Hackney City Farm’s heritage archived for future generations
PUBLISHED: 08:36 11 September 2015 | UPDATED: 08:36 11 September 2015
A grant of nearly £10,000 will mean thousands of photos, slides and film footage of Hackney City Farm can be archived for future generations.
The farm in Goldsmiths Row, Haggerston, was set up by volunteers in a derelict lorry yard in 1984, to provide a community learning and leisure resource based around farming and the countryside.
More than 600 volunteers had come together in the decade before the farm’s creation to find a suitable site for the urban farm, and they made the choice of what kind of activities, animals and plants it would have and what it would mean to the community,
Original photographs, documents and artefacts documenting its history were unearthed last year when an exhibition was staged at Hackney Museum to celebrate the farm’s 30th birthday.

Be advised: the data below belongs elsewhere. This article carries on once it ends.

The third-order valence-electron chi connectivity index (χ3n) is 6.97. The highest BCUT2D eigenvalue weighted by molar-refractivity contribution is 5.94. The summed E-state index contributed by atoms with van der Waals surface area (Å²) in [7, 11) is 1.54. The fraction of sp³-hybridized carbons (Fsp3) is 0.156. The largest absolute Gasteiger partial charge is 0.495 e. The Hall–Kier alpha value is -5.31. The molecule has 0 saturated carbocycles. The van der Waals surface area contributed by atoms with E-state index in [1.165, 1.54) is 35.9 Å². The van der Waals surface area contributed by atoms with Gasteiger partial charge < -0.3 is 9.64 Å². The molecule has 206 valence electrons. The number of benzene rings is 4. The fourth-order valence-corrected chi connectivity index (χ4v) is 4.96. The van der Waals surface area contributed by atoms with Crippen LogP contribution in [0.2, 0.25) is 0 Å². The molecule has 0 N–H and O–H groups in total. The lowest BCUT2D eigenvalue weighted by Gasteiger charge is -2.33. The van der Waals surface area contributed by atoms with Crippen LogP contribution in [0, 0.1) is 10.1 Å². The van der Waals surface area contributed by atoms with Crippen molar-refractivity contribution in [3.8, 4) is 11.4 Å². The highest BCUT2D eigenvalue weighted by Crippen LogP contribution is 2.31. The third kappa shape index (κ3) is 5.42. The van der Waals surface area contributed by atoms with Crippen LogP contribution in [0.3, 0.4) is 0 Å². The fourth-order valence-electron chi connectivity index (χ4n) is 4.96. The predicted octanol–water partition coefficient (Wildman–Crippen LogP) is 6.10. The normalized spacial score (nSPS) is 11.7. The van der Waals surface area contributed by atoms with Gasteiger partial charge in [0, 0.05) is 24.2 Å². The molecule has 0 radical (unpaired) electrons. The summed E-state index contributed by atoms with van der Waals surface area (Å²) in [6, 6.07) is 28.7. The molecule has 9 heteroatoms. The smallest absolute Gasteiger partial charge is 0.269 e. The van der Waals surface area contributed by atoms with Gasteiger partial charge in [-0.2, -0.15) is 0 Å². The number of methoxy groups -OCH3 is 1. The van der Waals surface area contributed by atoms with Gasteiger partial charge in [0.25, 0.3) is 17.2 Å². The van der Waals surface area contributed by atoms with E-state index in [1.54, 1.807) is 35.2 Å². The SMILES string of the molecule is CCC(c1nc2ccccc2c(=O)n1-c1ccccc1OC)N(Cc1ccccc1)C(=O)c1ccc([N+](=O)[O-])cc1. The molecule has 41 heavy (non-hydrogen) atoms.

“We realised there was a huge mass of material, and that it would
be good to do another project to bring volunteers together
to archive it all,” said heritage resource store co-ordinator at
the farm, Caroline Baker.
“We are in contact with the volunteer who led that movement, and the original farm manager, we have recordings of them, we want that to be at the archives so future generations can see how community action created the farm in the 80s.
“I think that kind of thing was much more usual and possible in the 80s because there were people who were able to and who did give their time because they felt that was important.
“There was a value based on community which we question today – what with the price of accommodation, the demographic change in the area, and getting rid of industry and workshops which used to proliferate there.
“To remember what the roots were when the farm was set up is crucial to retain the sense of community, because the farm is still a community resource.”
The Heritage Lottery Fund (HLF) Sharing Heritage grant of £9,900 will be spent on documenting the material in the Hackney Archives in Dalston’s CLR James Library, as well as training volunteers in website production, recording, interpreting and archiving to share the heritage.
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